AUGUSTA — Gov. Paul LePage has signed into law a bill that restores the tip credit to the state’s minimum wage law.

The law change, which allows employers to pay tipped employees half the state’s minimum wage, partially repeals a ballot measure passed by voters in November that boosted Maine’s minimum wage in steps to $12 an hour by 2020. The law also removed the tip credit, requiring employers to pay all workers the minimum wage.

The restoration of the tip credit still requires employers to make up the difference in tipped employee pay when their weekly tips are not equal to what they would earn under the minimum wage.

The bill, L.D. 673, goes into effect on Jan. 1, 2018, when the state’s minimum wage under the new ballot law will increase from $9 to $10 an hour.

LePage urged lawmakers to restore the tip credit and asked the Legislature to repeal a portion of the ballot measure that requires the minimum wage after 2020 to be adjusted for inflation each year based on the Consumer Price Index.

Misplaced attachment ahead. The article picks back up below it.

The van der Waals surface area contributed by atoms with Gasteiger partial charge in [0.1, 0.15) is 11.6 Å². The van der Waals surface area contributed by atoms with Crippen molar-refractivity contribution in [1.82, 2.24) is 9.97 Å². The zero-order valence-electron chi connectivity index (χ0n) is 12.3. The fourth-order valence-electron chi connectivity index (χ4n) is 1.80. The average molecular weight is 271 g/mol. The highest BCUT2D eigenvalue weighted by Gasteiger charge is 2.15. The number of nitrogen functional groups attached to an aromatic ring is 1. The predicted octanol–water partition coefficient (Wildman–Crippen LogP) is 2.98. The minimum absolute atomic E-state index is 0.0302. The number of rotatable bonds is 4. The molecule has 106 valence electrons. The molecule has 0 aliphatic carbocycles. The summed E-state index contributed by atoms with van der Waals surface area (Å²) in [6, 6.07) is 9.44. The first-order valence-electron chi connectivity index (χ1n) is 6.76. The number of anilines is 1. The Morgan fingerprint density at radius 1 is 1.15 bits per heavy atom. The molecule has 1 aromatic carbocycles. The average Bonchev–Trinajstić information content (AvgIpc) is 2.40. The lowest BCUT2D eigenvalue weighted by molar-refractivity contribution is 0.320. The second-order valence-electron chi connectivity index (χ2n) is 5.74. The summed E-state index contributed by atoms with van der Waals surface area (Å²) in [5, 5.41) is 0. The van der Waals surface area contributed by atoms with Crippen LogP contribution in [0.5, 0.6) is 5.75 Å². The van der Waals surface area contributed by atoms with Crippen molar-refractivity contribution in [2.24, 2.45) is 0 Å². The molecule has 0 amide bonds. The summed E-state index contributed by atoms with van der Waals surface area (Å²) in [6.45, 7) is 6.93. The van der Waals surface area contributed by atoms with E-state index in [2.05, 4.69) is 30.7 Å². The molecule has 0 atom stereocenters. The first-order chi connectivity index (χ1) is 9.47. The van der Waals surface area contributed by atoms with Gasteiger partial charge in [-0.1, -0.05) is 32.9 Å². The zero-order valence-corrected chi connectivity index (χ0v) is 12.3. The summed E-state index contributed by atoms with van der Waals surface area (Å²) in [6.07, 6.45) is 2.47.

The tip credit is largely used by restaurants and bars where food servers and bartenders work mostly for tips from their customers.

While some servers testified against restoring the tip credit, dozens of waiters, waitresses and bartenders testified in favor of the change in April during a 12-hour public hearing on the bill. They told lawmakers they usually made far more in tips than the $12 per hour promised by the new minimum wage and that patrons generally were tipping less as they were confused by the law change.

Scott Thistle can be contacted at 791-6330 or at:

[email protected]

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